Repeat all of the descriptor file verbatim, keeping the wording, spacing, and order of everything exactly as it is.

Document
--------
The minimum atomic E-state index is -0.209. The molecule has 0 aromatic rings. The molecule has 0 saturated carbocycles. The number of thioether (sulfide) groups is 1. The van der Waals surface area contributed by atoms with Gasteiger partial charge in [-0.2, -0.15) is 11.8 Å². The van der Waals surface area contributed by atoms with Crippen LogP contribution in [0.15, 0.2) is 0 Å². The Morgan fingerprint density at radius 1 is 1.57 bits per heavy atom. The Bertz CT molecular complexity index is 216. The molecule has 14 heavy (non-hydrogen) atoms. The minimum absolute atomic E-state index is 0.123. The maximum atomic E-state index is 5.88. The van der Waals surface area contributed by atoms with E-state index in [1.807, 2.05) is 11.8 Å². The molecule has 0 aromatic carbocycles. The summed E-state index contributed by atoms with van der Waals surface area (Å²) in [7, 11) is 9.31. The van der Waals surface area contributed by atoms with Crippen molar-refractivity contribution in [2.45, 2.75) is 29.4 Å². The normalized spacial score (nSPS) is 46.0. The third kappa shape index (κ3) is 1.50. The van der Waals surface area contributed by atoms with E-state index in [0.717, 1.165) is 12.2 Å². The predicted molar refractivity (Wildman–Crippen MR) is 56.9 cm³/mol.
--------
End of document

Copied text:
The minimum atomic E-state index is -0.209. The molecule has 0 aromatic rings. The molecule has 0 saturated carbocycles. The number of thioether (sulfide) groups is 1. The van der Waals surface area contributed by atoms with Gasteiger partial charge in [-0.2, -0.15) is 11.8 Å². The van der Waals surface area contributed by atoms with Crippen LogP contribution in [0.15, 0.2) is 0 Å². The Morgan fingerprint density at radius 1 is 1.57 bits per heavy atom. The Bertz CT molecular complexity index is 216. The molecule has 14 heavy (non-hydrogen) atoms. The minimum absolute atomic E-state index is 0.123. The maximum atomic E-state index is 5.88. The van der Waals surface area contributed by atoms with E-state index in [1.807, 2.05) is 11.8 Å². The molecule has 0 aromatic carbocycles. The summed E-state index contributed by atoms with van der Waals surface area (Å²) in [7, 11) is 9.31. The van der Waals surface area contributed by atoms with Crippen molar-refractivity contribution in [2.45, 2.75) is 29.4 Å². The normalized spacial score (nSPS) is 46.0. The third kappa shape index (κ3) is 1.50. The van der Waals surface area contributed by atoms with E-state index in [0.717, 1.165) is 12.2 Å². The predicted molar refractivity (Wildman–Crippen MR) is 56.9 cm³/mol.